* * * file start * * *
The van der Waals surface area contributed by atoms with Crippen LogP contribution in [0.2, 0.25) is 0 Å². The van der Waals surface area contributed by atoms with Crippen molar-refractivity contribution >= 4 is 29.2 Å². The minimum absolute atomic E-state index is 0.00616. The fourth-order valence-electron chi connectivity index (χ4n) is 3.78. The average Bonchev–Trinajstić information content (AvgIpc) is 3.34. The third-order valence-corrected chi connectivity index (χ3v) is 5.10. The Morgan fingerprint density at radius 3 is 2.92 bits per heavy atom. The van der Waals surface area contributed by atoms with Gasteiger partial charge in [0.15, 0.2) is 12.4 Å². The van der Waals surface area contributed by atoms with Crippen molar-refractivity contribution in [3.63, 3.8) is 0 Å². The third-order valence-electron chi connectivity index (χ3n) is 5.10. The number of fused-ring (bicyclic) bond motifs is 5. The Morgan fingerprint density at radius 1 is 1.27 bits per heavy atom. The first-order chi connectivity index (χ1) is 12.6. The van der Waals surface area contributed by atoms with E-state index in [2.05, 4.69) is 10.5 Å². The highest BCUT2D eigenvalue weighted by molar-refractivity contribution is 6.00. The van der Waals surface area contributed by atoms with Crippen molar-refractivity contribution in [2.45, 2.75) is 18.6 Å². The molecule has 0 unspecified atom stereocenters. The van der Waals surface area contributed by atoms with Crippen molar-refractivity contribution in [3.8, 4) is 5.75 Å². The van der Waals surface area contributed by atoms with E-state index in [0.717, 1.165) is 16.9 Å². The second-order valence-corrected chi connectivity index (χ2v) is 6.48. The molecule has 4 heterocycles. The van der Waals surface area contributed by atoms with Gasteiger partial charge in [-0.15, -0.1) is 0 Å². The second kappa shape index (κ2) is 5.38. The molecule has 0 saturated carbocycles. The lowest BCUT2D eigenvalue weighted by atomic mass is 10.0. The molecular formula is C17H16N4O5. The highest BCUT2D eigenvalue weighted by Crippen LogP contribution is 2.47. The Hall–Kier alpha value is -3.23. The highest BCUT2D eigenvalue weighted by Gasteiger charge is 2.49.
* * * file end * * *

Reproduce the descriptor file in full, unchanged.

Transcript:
The van der Waals surface area contributed by atoms with Crippen LogP contribution in [0.2, 0.25) is 0 Å². The van der Waals surface area contributed by atoms with Crippen molar-refractivity contribution >= 4 is 29.2 Å². The minimum absolute atomic E-state index is 0.00616. The fourth-order valence-electron chi connectivity index (χ4n) is 3.78. The average Bonchev–Trinajstić information content (AvgIpc) is 3.34. The third-order valence-corrected chi connectivity index (χ3v) is 5.10. The Morgan fingerprint density at radius 3 is 2.92 bits per heavy atom. The van der Waals surface area contributed by atoms with Gasteiger partial charge in [0.15, 0.2) is 12.4 Å². The van der Waals surface area contributed by atoms with Crippen molar-refractivity contribution in [3.63, 3.8) is 0 Å². The third-order valence-electron chi connectivity index (χ3n) is 5.10. The number of fused-ring (bicyclic) bond motifs is 5. The Morgan fingerprint density at radius 1 is 1.27 bits per heavy atom. The first-order chi connectivity index (χ1) is 12.6. The van der Waals surface area contributed by atoms with E-state index in [2.05, 4.69) is 10.5 Å². The highest BCUT2D eigenvalue weighted by molar-refractivity contribution is 6.00. The van der Waals surface area contributed by atoms with Crippen molar-refractivity contribution in [2.45, 2.75) is 18.6 Å². The molecule has 0 unspecified atom stereocenters. The van der Waals surface area contributed by atoms with Crippen molar-refractivity contribution in [3.8, 4) is 5.75 Å². The van der Waals surface area contributed by atoms with E-state index in [0.717, 1.165) is 16.9 Å². The second-order valence-corrected chi connectivity index (χ2v) is 6.48. The molecule has 4 heterocycles. The van der Waals surface area contributed by atoms with Gasteiger partial charge in [-0.15, -0.1) is 0 Å². The second kappa shape index (κ2) is 5.38. The molecule has 0 saturated carbocycles. The lowest BCUT2D eigenvalue weighted by atomic mass is 10.0. The molecular formula is C17H16N4O5. The highest BCUT2D eigenvalue weighted by Crippen LogP contribution is 2.47. The Hall–Kier alpha value is -3.23. The highest BCUT2D eigenvalue weighted by Gasteiger charge is 2.49.